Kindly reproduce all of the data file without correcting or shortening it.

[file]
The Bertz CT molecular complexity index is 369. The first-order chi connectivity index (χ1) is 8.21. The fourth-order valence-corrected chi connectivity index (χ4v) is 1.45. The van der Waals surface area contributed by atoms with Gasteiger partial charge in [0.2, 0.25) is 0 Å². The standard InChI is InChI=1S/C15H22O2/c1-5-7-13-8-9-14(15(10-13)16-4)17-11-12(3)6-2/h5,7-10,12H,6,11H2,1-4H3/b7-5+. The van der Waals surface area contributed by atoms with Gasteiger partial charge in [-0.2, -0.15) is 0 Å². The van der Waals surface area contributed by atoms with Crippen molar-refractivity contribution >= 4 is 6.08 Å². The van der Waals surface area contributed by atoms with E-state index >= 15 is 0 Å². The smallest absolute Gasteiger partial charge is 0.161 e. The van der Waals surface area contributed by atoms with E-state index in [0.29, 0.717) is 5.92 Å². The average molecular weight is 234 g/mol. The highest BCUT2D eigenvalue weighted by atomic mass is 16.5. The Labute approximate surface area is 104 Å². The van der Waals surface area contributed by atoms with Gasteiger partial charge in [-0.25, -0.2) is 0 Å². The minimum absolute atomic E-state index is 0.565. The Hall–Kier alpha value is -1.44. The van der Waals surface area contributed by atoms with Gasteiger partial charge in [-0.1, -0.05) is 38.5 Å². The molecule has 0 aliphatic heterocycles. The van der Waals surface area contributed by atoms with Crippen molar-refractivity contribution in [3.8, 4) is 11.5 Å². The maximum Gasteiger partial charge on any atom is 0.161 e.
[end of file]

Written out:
The Bertz CT molecular complexity index is 369. The first-order chi connectivity index (χ1) is 8.21. The fourth-order valence-corrected chi connectivity index (χ4v) is 1.45. The van der Waals surface area contributed by atoms with Gasteiger partial charge in [0.2, 0.25) is 0 Å². The standard InChI is InChI=1S/C15H22O2/c1-5-7-13-8-9-14(15(10-13)16-4)17-11-12(3)6-2/h5,7-10,12H,6,11H2,1-4H3/b7-5+. The van der Waals surface area contributed by atoms with Gasteiger partial charge in [-0.2, -0.15) is 0 Å². The van der Waals surface area contributed by atoms with Crippen molar-refractivity contribution >= 4 is 6.08 Å². The van der Waals surface area contributed by atoms with E-state index >= 15 is 0 Å². The smallest absolute Gasteiger partial charge is 0.161 e. The van der Waals surface area contributed by atoms with E-state index in [0.29, 0.717) is 5.92 Å². The average molecular weight is 234 g/mol. The highest BCUT2D eigenvalue weighted by atomic mass is 16.5. The Labute approximate surface area is 104 Å². The van der Waals surface area contributed by atoms with Gasteiger partial charge in [-0.25, -0.2) is 0 Å². The minimum absolute atomic E-state index is 0.565. The Hall–Kier alpha value is -1.44. The van der Waals surface area contributed by atoms with Gasteiger partial charge in [-0.1, -0.05) is 38.5 Å². The molecule has 0 aliphatic heterocycles. The van der Waals surface area contributed by atoms with Crippen molar-refractivity contribution in [3.8, 4) is 11.5 Å². The maximum Gasteiger partial charge on any atom is 0.161 e.